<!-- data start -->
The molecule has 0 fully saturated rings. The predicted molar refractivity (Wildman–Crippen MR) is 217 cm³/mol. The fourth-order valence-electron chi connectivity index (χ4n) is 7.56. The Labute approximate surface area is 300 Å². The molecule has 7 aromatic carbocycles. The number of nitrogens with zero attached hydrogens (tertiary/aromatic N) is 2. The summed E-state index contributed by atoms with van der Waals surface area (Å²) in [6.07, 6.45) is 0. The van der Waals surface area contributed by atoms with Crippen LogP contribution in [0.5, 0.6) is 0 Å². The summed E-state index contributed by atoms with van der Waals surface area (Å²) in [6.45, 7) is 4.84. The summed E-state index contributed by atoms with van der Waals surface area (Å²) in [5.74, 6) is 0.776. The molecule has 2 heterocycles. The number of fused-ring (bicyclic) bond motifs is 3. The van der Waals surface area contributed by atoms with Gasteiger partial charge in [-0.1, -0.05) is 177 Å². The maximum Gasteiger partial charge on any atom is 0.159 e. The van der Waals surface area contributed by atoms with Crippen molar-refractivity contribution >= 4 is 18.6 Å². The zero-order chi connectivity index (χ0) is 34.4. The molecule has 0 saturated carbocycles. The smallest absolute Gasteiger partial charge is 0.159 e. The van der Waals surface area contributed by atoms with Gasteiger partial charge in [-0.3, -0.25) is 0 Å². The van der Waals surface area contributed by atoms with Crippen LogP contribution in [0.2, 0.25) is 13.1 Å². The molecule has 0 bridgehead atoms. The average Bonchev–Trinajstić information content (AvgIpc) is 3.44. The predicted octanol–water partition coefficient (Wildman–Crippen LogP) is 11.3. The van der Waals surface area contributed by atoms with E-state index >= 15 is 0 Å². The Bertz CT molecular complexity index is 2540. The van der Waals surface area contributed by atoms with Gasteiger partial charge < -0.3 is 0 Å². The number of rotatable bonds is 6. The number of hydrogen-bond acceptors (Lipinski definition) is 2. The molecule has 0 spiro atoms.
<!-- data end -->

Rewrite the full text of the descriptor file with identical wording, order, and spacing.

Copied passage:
The molecule has 0 fully saturated rings. The predicted molar refractivity (Wildman–Crippen MR) is 217 cm³/mol. The fourth-order valence-electron chi connectivity index (χ4n) is 7.56. The Labute approximate surface area is 300 Å². The molecule has 7 aromatic carbocycles. The number of nitrogens with zero attached hydrogens (tertiary/aromatic N) is 2. The summed E-state index contributed by atoms with van der Waals surface area (Å²) in [6.07, 6.45) is 0. The van der Waals surface area contributed by atoms with Crippen LogP contribution in [0.5, 0.6) is 0 Å². The summed E-state index contributed by atoms with van der Waals surface area (Å²) in [6.45, 7) is 4.84. The summed E-state index contributed by atoms with van der Waals surface area (Å²) in [5.74, 6) is 0.776. The molecule has 2 heterocycles. The number of fused-ring (bicyclic) bond motifs is 3. The van der Waals surface area contributed by atoms with Gasteiger partial charge in [-0.1, -0.05) is 177 Å². The maximum Gasteiger partial charge on any atom is 0.159 e. The van der Waals surface area contributed by atoms with Crippen molar-refractivity contribution >= 4 is 18.6 Å². The zero-order chi connectivity index (χ0) is 34.4. The molecule has 0 saturated carbocycles. The smallest absolute Gasteiger partial charge is 0.159 e. The van der Waals surface area contributed by atoms with Gasteiger partial charge in [-0.3, -0.25) is 0 Å². The van der Waals surface area contributed by atoms with Crippen LogP contribution in [0.2, 0.25) is 13.1 Å². The molecule has 0 bridgehead atoms. The average Bonchev–Trinajstić information content (AvgIpc) is 3.44. The predicted octanol–water partition coefficient (Wildman–Crippen LogP) is 11.3. The van der Waals surface area contributed by atoms with E-state index >= 15 is 0 Å². The Bertz CT molecular complexity index is 2540. The van der Waals surface area contributed by atoms with Gasteiger partial charge < -0.3 is 0 Å². The number of rotatable bonds is 6. The number of hydrogen-bond acceptors (Lipinski definition) is 2. The molecule has 0 spiro atoms.